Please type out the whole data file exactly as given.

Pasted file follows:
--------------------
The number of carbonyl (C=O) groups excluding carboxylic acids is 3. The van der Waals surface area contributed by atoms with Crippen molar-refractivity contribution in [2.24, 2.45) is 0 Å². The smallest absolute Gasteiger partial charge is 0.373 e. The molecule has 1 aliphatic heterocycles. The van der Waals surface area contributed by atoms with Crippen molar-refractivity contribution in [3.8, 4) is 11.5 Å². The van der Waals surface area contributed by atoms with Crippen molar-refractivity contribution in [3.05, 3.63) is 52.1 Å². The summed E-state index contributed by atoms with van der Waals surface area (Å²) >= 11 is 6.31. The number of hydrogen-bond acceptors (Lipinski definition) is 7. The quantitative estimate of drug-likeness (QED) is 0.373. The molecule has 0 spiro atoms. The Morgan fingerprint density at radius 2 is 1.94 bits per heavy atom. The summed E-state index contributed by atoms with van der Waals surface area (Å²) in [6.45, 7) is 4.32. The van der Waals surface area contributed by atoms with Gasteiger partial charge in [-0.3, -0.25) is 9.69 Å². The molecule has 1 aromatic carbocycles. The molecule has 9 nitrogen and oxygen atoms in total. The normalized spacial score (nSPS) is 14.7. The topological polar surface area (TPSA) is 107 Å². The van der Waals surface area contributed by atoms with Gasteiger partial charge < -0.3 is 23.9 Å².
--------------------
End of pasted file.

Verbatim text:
The number of carbonyl (C=O) groups excluding carboxylic acids is 3. The van der Waals surface area contributed by atoms with Crippen molar-refractivity contribution in [2.24, 2.45) is 0 Å². The smallest absolute Gasteiger partial charge is 0.373 e. The molecule has 1 aliphatic heterocycles. The van der Waals surface area contributed by atoms with Crippen molar-refractivity contribution in [3.8, 4) is 11.5 Å². The van der Waals surface area contributed by atoms with Crippen molar-refractivity contribution in [3.05, 3.63) is 52.1 Å². The summed E-state index contributed by atoms with van der Waals surface area (Å²) >= 11 is 6.31. The number of hydrogen-bond acceptors (Lipinski definition) is 7. The quantitative estimate of drug-likeness (QED) is 0.373. The molecule has 0 spiro atoms. The Morgan fingerprint density at radius 2 is 1.94 bits per heavy atom. The summed E-state index contributed by atoms with van der Waals surface area (Å²) in [6.45, 7) is 4.32. The van der Waals surface area contributed by atoms with Gasteiger partial charge in [-0.3, -0.25) is 9.69 Å². The molecule has 1 aromatic carbocycles. The molecule has 9 nitrogen and oxygen atoms in total. The normalized spacial score (nSPS) is 14.7. The topological polar surface area (TPSA) is 107 Å². The van der Waals surface area contributed by atoms with Gasteiger partial charge < -0.3 is 23.9 Å².